There are plenty of book bloggers on Twitter who are eager to email you a set of awesome interview questions that you can type up over the weekend on your computer and send back to them. And they are a lot of fun to fill out (especially if you love writing, talking about yourself, and analyzing your own book). These guys are usually completely uplifting, and if you can, you can ask them to review your book. Bloggers are excellent in their fields and a great source of support during this new and exciting time. They make great friends as well. You can find them by searching out phrases like, “book blogger” on Twitter, finding their accounts, following them, and tweeting them a message asking if they are currently conducting any author interviews at the moment. You can also search out book reviewers, in general, using this same technique.
5. I wish I had taken some sort of action on Twitter, Facebook, and LinkedIn every day.
When I had my first book published, I created my social media accounts on the same day that my book came up for sale. I have seen a lot of other authors create their social media accounts a few months before the book is published, and they are able to build quite the following. How do you do this? Talk to people. Talk and talk and talk. I would recommend following about thirty people a day on Twitter and then adjusting this number based off of how much time you are spending online. You do not want your whole life to revolve around it. Follow people who might be interested in your books. I noticed that teenage girls tend to love my books and are always more eager to follow me back than anyone else. So I go to the Twitter accounts of famous bands and authors (i.e. One Direction, etc.) and follow as many teenage girls as I can. A lot of them follow me back. Now, if you write books that are targeted at an older audience, and maybe more male than female, then you should find Twitter accounts that people like that might follow. When they follow you back, send them a public message that thanks them for the follow and include their name in the message so they know it came from you and not a machine. A lot of them will follow back. If you can, start an easy conversation with them. A lot of times, they might start a conversation with you. Go ahead and talk to them and see what types of books they like. Just be safe in your communications. Stay neutral when talking to strangers in order to
protect yourself. For Facebook, make a page for you as an author, and then separate pages for each of your books. Invite all of your friends to like your pages. They most likely will. Facebook has author groups as well who all support each other and will like your page in exchange for a like on their own page. If you do this every day, you can get a lot of likes. I always ended up focusing more on Twitter than Facebook, but every author is different. See what works for you. For LinkedIn, there are author groups where you can freely post anything you want. I would post writing topics on the discussion boards that encourage writers to do their favorite thing…writing about themselves and their work! Ask a question like, “How long did it take for you to write your first book and what was your book about?” And then connect with as many of them on LinkedIn as you wish.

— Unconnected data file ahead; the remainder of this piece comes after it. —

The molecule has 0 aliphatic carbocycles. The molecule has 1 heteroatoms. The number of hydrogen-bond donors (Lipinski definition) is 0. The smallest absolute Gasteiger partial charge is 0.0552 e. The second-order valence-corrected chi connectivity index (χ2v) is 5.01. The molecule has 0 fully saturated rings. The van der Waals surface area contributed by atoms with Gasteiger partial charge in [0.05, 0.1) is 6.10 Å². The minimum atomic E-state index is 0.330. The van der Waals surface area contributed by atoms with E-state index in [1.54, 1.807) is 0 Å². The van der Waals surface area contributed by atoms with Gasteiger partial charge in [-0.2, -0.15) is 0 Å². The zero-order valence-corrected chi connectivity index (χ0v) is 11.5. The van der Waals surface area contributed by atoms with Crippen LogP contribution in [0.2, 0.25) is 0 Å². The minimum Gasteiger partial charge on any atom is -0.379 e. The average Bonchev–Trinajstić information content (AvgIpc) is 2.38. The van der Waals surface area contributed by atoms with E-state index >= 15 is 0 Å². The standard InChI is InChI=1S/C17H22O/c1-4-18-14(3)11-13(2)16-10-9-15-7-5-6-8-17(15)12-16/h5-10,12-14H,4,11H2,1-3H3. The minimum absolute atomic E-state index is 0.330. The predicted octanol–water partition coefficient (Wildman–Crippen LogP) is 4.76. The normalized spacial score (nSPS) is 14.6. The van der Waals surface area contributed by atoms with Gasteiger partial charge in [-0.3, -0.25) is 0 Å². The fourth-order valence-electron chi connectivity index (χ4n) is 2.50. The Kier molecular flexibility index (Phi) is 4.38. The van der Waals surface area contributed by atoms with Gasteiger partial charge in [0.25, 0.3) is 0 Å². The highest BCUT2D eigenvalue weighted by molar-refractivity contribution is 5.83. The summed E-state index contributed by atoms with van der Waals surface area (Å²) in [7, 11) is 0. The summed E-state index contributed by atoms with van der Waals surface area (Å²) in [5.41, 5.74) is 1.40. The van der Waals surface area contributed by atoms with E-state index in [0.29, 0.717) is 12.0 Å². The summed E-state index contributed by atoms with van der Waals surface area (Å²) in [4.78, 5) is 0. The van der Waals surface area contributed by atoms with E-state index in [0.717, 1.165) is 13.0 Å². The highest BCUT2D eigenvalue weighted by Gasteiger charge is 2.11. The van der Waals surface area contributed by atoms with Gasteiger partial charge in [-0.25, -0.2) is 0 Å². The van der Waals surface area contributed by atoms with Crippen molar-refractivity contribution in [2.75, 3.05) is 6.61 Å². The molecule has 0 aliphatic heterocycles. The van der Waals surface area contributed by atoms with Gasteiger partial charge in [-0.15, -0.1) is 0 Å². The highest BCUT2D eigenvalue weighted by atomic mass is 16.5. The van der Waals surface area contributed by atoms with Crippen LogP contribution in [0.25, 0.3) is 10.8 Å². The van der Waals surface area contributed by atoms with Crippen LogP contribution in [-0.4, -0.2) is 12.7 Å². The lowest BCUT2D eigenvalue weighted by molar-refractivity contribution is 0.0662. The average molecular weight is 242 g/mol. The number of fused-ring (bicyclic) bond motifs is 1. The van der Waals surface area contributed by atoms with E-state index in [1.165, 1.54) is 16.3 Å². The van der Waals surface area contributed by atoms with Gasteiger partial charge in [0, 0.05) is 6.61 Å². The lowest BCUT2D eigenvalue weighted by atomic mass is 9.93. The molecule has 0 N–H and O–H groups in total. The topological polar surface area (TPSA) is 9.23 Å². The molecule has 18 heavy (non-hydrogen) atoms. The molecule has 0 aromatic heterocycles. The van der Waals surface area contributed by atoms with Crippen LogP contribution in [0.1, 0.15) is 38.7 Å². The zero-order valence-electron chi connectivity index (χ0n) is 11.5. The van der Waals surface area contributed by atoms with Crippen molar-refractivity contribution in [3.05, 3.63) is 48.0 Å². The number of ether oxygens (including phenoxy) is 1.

These are just a few of the things that I wished I had known and I wanted to share them with you so that you can be as successful as possible. As life happens, you can fall out of the regular routine of marketing, which is normal. Just jump back into the routine when you can. When I market, I sell books. When I don’t market, I don’t sell any. That is the simple fact of being an author. But if it is something you are passionate about, don’t let go of your dreams. Fight for them.
© 2017, Andrea Hintz. All rights reserved.
Andrea Hintz has loved writing her whole life. She began college at the age of thirteen and graduated at seventeen with a Bachelor's in Public Management and Administration. Having endless stacks of books, she has a particular interest in fiction genres that contain lots of adventure and take her to other places of the world. She has written many books including the books in The Tesoro Series and Perception and Deception. Andrea also plays the guitar, sings, and has written notebooks and notebooks full of songs and book ideas. Her favorite books were very special to her growing up, and she believes that if at least one reader feels that way about her work, she will have successfully done her job as an author.